Pictures from the Rylands Library
Blueprint for a Library stella halkyard
Now, of course, I can’t remember what possessed my teenage self to walk into the John Rylands Library in the late 1970s. It wasn’t something any of my family had done before me, though their nimble Lancastrian fingers had for generations bleached, dyed, spun and woven cotton in factories like those that were the source of the Rylands’ wealth. Nor was I consciously in search of poetry. At that time the poets I knew best were more likely to be found on the streets rocking against racism. But by stepping into the rosy-gloom of this shrine to learning something in me took root. It became my ‘corner of the world’ (Gaston Bachelard) and my blueprint for a library. Ever since it has been a haunt to which I have returned to read, study and, most unlikely, spend the lion’s share of a working life as an employee. Until now, that is, when a pandemic has locked it down and shut me out.
Yet, ‘places write themselves upon memory’ and the Rylands dwells in me as a ‘palimpsest of association’ (Janet Donohoe) that can be returned to and explored at will. In my mind’s eye as I climb the thirty feet of staircase I see the play of late afternoon sunshine filter onto sandstone. Crossing the threshold into the Reading Room the ‘spatial extravagance’ (Nicholas Pevsner) of its soaring vaults impresses. Alcoves tuck in left and right, college-wise, providing nooks to ‘hold the shape of a reader’s body and contain their thoughts’ (Alberto Manguel). A panoply of sixty stone and stained glass men – pictured as white (erroneously in some cases) – look down from their niches, clutching the texts that made their names. Their collective account of knowledge, fraught with a ‘weight of absence’ (Manguel), countered by the richness of the collection that surrounds them. This ‘vast organism’ (Jorge Luis Borges) snakes its way for over sixty-five kilometres around its labyrinthine lair, spanning four millennia, speaking over fifty languages, and preserving intact many human achievements and histories that ‘reflect a plurality of identities’ (Manguel).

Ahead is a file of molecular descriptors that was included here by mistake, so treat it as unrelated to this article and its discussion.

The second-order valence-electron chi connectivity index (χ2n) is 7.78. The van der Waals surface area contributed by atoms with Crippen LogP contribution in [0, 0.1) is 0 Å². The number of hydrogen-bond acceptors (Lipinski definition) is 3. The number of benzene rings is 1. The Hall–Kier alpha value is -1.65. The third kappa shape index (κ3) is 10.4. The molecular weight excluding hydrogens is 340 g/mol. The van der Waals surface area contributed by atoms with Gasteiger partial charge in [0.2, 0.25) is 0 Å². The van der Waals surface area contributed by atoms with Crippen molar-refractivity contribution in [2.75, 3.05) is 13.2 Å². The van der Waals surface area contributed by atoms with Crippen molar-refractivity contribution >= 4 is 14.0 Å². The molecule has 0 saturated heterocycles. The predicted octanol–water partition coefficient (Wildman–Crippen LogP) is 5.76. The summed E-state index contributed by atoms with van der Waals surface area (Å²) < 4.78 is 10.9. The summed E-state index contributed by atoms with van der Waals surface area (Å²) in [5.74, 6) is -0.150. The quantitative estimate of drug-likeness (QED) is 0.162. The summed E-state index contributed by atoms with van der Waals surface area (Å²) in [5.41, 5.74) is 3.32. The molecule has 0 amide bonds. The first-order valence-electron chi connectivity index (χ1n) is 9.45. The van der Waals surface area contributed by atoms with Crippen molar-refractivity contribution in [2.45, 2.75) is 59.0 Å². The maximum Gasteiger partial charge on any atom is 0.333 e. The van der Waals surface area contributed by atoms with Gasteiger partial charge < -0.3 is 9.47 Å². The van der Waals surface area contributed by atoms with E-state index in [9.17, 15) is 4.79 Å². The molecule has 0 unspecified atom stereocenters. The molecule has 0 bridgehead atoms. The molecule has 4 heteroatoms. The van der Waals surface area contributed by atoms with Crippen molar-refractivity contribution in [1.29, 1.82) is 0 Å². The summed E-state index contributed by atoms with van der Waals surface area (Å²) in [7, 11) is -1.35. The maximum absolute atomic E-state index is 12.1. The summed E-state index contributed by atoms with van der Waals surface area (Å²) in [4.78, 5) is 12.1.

And so the reverie dissolves, for the real importance of this library and its collection rests not upon the magnificence of its architecture or ‘the number or rarity of the works of which it is composed, but upon the use that is made of them’ (Henry Guppy) by readers who, for now, in the limbo of a pandemic present, remain beyond its doors. Yet one day they will return to weave the fabric of the library’s texts into new combinations and patterns (Matthew Battles) in a process of ‘dialogical interaction’ (Mikhail Bakhtin) that may transform our world and even Make it New.
The Book of Plans and Elevations for the John Rylands Library by Basil
Champneys, 1890. The Copyright of The University of Manchester